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Cancer Research and Treatment > Volume 46(4); 2014 > Article
Gunaldi, Kara, Duman, Afsar, Ergin, and Avci: A New Approach to the Treatment of Metastatic Paraganglioma: Sorafenib


Paragangliomas are relatively rare chromaffin cell tumors which may be cured through resection. Patients with paragangliomas may develop metastatic diseases. There is no consensus regarding refractory chemotherapy for treatment of metastatic disease. In this report, we presented a case of a 43-year-old woman who was admitted to the hospital with a history of episodic headaches, diaphoresis, and weakness. Elevated plasma catecholamine levels and a right paraaortic mass were observed on computed tomography. The mass was excised, and a diagnosis of paraganglioma was confirmed. After 20 months of follow-up, local recurrence and metastases were detected in the thorax, abdomen, and skeletal system. Plasma and urinary catecholamine levels were high. Chemotherapy was administered, and no improvement was observed. Therefore, following this palliative conventional chemotherapy, sorafenib was administered for three months, and, finally, positron emission tomography showed that the patient’s lesions had completely regressed.


Paragangliomas (PGLs), which were first described in 1886 [1], are chromaffin cell tumors that develop from sympathetic and parasympathetic ganglia throughout the abdomen, head and neck area [2]. Some PGLs are inherited, and occur as sporadic tumors. Some hereditary syndromes can be linked to development of PGLs. These syndromes may be von Hippel-Lindau syndrome (VHL) and multiple endocrines neoplasia type 2, and are associated with impaired NF1, RET proto-oncogene or VHL gene expression [3].
In PGL diagnosis, measurement of plasma and urinary metanephrine levels has been used as an effective method. Untreated PGL could have devastating results due to myocardial infarction, severe hypertension, stroke and/or arrhythmia caused by catecholamine excess [2].
Although PGL has been considered as a ten percentage disease (10% metastatic, 10% familial, 10% recurring, 10% extra-adrenal, 10% occurring in children), up-to-date diagnostic techniques illustrate that this rule of 10% does not indeed accurately describe the disease. PGL patients, with 0-36%, may develop metastatic disease. The familial percentage has been revised to approximately 30% [4]. Extra-adrenal PGLs are reported in patients with a range of 15-20% [2]. In general, PGLs are curable, yet, once a patient presents with metastases, the treatment options become limited.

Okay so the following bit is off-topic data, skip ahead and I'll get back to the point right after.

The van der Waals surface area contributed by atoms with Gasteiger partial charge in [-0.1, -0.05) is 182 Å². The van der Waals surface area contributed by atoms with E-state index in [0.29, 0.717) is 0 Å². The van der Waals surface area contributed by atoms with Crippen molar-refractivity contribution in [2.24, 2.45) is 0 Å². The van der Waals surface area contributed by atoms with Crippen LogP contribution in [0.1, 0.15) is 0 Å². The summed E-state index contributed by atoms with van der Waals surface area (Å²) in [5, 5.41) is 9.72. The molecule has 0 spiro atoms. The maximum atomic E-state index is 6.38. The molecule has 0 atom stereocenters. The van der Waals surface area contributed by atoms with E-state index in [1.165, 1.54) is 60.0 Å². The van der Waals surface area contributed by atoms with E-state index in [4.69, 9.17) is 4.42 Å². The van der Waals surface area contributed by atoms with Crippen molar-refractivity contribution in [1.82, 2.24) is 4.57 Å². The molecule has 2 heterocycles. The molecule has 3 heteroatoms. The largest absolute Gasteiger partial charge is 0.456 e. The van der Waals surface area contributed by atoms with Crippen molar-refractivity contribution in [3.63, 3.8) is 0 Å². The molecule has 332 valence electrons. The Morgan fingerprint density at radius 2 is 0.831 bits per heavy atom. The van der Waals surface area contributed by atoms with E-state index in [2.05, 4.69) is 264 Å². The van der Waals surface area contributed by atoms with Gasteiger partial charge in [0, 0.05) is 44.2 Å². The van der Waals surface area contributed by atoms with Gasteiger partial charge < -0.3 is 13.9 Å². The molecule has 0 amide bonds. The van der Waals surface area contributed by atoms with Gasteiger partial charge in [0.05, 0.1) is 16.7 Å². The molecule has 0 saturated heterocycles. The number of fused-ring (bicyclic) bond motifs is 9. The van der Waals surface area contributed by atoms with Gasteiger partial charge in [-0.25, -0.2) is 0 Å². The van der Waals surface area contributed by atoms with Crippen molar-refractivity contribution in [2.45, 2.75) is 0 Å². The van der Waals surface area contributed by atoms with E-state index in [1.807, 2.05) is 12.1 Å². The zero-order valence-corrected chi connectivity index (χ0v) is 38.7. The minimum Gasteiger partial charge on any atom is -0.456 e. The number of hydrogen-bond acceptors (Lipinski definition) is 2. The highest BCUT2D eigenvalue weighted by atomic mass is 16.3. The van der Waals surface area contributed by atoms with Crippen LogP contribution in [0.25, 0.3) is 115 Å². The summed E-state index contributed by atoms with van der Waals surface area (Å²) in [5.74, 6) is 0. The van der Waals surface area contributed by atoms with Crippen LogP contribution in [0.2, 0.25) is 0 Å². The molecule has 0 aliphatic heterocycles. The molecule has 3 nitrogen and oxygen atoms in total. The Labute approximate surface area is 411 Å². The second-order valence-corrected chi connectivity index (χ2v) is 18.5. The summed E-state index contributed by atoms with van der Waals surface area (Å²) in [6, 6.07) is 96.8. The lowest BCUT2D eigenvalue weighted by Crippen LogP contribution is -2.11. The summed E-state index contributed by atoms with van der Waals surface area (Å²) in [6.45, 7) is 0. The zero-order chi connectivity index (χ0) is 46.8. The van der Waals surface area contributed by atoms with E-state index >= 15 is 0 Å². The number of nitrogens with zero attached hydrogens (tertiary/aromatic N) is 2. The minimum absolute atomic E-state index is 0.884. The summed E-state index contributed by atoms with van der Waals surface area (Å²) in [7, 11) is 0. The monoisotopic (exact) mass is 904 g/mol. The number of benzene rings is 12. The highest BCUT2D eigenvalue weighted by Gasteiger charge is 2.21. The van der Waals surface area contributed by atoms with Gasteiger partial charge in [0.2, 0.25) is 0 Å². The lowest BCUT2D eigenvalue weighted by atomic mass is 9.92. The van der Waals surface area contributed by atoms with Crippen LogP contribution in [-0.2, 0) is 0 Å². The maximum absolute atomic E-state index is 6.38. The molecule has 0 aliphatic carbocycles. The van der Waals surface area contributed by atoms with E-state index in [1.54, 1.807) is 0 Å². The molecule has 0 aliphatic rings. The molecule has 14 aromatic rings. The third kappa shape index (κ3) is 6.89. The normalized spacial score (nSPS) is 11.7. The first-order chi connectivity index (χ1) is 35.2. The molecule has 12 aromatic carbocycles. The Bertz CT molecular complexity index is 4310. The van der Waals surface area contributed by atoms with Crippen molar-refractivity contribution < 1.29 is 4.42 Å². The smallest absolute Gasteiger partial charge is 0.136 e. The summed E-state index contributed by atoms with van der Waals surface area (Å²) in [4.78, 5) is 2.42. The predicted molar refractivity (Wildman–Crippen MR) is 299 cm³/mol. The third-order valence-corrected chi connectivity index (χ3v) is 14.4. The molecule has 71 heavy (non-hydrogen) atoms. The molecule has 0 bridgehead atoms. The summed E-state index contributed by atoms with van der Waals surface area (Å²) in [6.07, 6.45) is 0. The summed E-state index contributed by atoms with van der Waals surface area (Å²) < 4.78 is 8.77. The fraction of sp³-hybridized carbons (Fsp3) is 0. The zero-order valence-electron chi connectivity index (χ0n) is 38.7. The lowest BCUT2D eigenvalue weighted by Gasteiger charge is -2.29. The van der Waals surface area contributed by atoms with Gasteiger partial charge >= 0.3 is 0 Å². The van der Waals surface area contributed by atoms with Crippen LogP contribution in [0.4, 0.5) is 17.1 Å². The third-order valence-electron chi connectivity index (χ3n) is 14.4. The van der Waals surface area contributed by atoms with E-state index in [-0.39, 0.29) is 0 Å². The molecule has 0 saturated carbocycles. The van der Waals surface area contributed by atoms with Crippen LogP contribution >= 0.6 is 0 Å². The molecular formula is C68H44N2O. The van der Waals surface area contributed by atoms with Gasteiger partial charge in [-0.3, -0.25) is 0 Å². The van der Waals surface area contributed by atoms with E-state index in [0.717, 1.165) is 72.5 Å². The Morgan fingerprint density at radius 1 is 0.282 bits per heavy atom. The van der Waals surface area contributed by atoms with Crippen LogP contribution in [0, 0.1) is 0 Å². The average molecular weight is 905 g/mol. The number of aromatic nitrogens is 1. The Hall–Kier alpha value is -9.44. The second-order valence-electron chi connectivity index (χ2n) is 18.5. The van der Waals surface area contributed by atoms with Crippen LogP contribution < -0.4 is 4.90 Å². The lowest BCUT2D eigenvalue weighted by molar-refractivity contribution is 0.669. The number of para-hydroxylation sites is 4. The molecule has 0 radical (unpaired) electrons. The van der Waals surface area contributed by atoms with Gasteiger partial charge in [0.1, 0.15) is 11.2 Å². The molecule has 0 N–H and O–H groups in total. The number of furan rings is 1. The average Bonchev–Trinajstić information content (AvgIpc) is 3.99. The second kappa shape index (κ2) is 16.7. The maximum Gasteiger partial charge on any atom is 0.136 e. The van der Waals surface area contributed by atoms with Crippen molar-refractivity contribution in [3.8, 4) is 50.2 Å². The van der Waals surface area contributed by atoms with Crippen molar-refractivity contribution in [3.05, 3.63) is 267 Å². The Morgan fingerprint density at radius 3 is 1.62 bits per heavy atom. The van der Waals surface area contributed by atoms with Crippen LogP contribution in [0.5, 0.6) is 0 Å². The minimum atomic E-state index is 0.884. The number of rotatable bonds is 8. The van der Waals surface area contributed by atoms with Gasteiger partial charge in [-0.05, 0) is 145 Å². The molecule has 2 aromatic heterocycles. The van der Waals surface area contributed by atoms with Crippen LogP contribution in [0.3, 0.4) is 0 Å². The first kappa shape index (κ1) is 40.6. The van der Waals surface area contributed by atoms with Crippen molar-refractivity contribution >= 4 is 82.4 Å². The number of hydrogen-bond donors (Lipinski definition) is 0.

Case Report

In this report, we present the case of a 43-year-old woman with a history of episodic headaches, diaphoresis, and weakness. Hypertensive and tachycardic episodes were also diagnosed. Detailed family history revealed no unexplained or incompletely explained sudden death. She had elevated plasma and urinary metanephrine/catecholamine levels (Table 1), and a right paraaortic mass (9×9.5 cm) was observed on computed tomography (CT). Preoperatively, α- and β-adrenergic receptor blockers were administered. Following successful resection of the tumor, plasma and 24-hour urinary catecholamine levels were normalized. The mass was excised and diagnosis of PGL was confirmed; synaptophysin and chromogranin were positive (Fig. 1). In postoperative follow-up, the patient's blood pressure and catecholamine levels were normalized.
After 20 months, positron emission tomography (PET) showed local recurrence, and metastases were detected in the thorax, abdomen, and skeletal system (Fig. 2). Plasma catecholamine levels were high (Table 1). An anthracycline plus CVD regimen (adriamycine 7 mg/m2, dacarbazine 400 mg/m2, cyclophosphamide 500 mg/m2, vincristine 1.4 mg/m2) on days 1 and 2, and zoledronic acid (4 mg) every 21 days were administered, and no improvement was observed on PET following a treatment of six cycles.
Four months following termination of chemotherapy, calculated plasma and 24-hour urinary catecholamine levels were above normal range. Therefore, sorafenib tosylate (400 mg twice daily) was administered for three months due to recurred-progressive disease. The patient’s plasma and 24-hour urinary catecholamine levels finally decreased, and PET/CT showed that metastatic lesions had regressed after 12 weeks (Table 1, Fig. 3). In addition, the patient’s symptoms decreased. After 64-week treatment with sorafenib, distance and cerebral metastasis occurred, and the patient died.